Three or more positive pain provocation tests
Pain when rising from sitting,
Unilateral pain and
Absence of lumbar pain
Exam/Special Tests:
0.88 Sensitivity
0.81 Specificity
Mobility/Palpation/Position Testing:
Poor Reliablity & Validity
-Dreyfuss et al, 1994, Potter et al, 1985, Riddel et a;, 2002, & Robinson et al, 2007
Interventions:
Directional preference
LE or Trunk
Muscle Energy Techniques
The more force the better correction
End range is goal
Check response to ADD & ABD
Iliac Rocking
Soft tissue mob:
Sacrotuberous Ligament
Stabilization belt
Lumbopelvic Stabilization TE
TA
Pelvic Floor
Multifidus
Case Study:
- Pt is an older adult w/ c/o of LBP especially in the mornings
- Presents with a R Lateral Shift
- Lumbar Stenosis
- Cont. to demonstrate pain in the morning that eases as the day progresses
-
Findings:
- R aspect of sacrum flares posteriorly
- L PSIS slight elevated
- continued to rise in seated flexion test
-
Interventions:
- Traction
- Muscle energy
- TA, Multifidus, and Pelvic floor
- SI Belt
-
Elimination of pain and Decrease Lateral shift:
- Gaenslen's Test R knee to chest
- Bilateral compression of sacrum in standing
- L hand stabilize sacrum R hand Post rotates R innominate

Citations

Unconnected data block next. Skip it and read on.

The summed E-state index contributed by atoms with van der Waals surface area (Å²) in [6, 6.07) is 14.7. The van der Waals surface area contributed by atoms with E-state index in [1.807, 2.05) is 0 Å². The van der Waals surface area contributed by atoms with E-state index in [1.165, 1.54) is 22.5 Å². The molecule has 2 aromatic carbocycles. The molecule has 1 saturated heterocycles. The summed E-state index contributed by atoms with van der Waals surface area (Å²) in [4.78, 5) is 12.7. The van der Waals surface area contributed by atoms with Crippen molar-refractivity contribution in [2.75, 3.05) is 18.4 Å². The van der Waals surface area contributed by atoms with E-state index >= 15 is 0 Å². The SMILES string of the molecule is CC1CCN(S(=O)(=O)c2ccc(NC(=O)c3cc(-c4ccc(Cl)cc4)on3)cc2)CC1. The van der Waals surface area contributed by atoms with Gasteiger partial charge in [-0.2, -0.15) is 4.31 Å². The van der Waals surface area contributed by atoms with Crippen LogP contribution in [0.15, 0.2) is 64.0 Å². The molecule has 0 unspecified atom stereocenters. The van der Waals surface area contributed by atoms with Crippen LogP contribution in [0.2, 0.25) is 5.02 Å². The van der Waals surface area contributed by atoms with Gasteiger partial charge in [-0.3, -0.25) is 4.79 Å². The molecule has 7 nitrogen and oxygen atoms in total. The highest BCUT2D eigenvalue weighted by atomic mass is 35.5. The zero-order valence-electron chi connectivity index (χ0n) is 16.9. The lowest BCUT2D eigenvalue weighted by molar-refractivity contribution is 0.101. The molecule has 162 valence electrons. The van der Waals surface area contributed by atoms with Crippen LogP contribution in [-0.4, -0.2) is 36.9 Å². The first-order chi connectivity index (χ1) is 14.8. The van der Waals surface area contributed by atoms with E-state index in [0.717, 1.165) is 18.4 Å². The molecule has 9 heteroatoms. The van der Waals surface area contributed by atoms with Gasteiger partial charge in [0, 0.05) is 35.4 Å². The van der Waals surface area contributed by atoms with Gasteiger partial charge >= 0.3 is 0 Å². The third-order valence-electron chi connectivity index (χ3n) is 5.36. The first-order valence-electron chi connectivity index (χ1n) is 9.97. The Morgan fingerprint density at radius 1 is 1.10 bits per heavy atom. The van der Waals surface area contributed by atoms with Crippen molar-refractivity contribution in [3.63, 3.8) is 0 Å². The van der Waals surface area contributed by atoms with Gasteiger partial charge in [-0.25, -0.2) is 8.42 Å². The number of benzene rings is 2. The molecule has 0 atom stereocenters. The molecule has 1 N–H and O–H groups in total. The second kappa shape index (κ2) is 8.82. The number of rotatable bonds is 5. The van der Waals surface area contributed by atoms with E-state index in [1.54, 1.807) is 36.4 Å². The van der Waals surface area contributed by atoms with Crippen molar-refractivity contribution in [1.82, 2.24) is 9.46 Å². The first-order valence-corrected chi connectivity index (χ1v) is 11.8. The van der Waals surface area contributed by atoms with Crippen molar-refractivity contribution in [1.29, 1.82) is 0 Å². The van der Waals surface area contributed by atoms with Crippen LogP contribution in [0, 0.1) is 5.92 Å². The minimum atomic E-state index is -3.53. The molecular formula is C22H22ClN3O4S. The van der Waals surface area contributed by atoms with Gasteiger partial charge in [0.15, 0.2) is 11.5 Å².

Lab:
Don a SI belt
Palpate
Review provocation tests

Movements in the transverse plane:
Flare is identified by movement of ASIS
In-flair coupled w/ hip IR
Out-flair coupled w/ hip ER
My Thoughts:
Retry SI Belt
Muscle energy tech for glute max and piriformis
Continue posterior rotation of R innominate

Bogduk N. Clinical Anatomy of the Lumbar Spine and Sacrum. Edinburgh: Churchill Livingstone, 1999.

Dreyfuss P, Dreyer S, Griffin J, et al. Positive sacroiliac screening tests in asymptomatic adults. . 1994; 19:1138- 1143.

Jackson, R., & Porter, K. (2011). The Pelvis and Sacroiliac Joint: Physical Therapy Patient Management Utilizing Current Evidence. Current Concepts of Orthopaedic Physical Therapy (3rd ed., p. 18). Middleburg: APTA.

Laslett M, Williams M. The reliability of selected pain provocation tests for sacroiliac joint pathology. ; 1994; 19:1243 - 1249.

Laslett M, Aprill CN, McDonald B, Young SB. Diagnosis of sacroiliac joint pain: validity of individual provocation tests and composites of tests. . 2005; 10:207-218.

Laslett M, Young SB, April CN, McDonald B. Diagnosing painful sacroiliac joints: a validity study of a Mckenzie evaluation and sacroiliac joint provocation tests. . 2003 ; 49:89 -97.

Potter NA, Rothstein JM. Intertester reliability for selected clinical tests of the sacroiliac joint. . 1985; 65:1671 - 1675.

Richardson CA, Snijders CJ, Hides J, et al. The relation between the transversus abdominis muscles, sacroiliac joint mechanics, and low back pain. 2002; 27:399 -405.

Riddle DJ, Freburger JK. Evaluation of the presence of sacroiliac joint region dysfunction using a combination of tests: a multicenter Intertester reliability study. ; 82;772 -781.

Robinson HS, Brox JI, Robinson R, et al. The reliability of motion and pain provocation tests for the sacroiliac joint. 2007; 12:72 -79.

Young S, April C, Laslett M. Correlation of clinical characteristics with three sources of chronic low back pain. 2003; 3: 460 -465.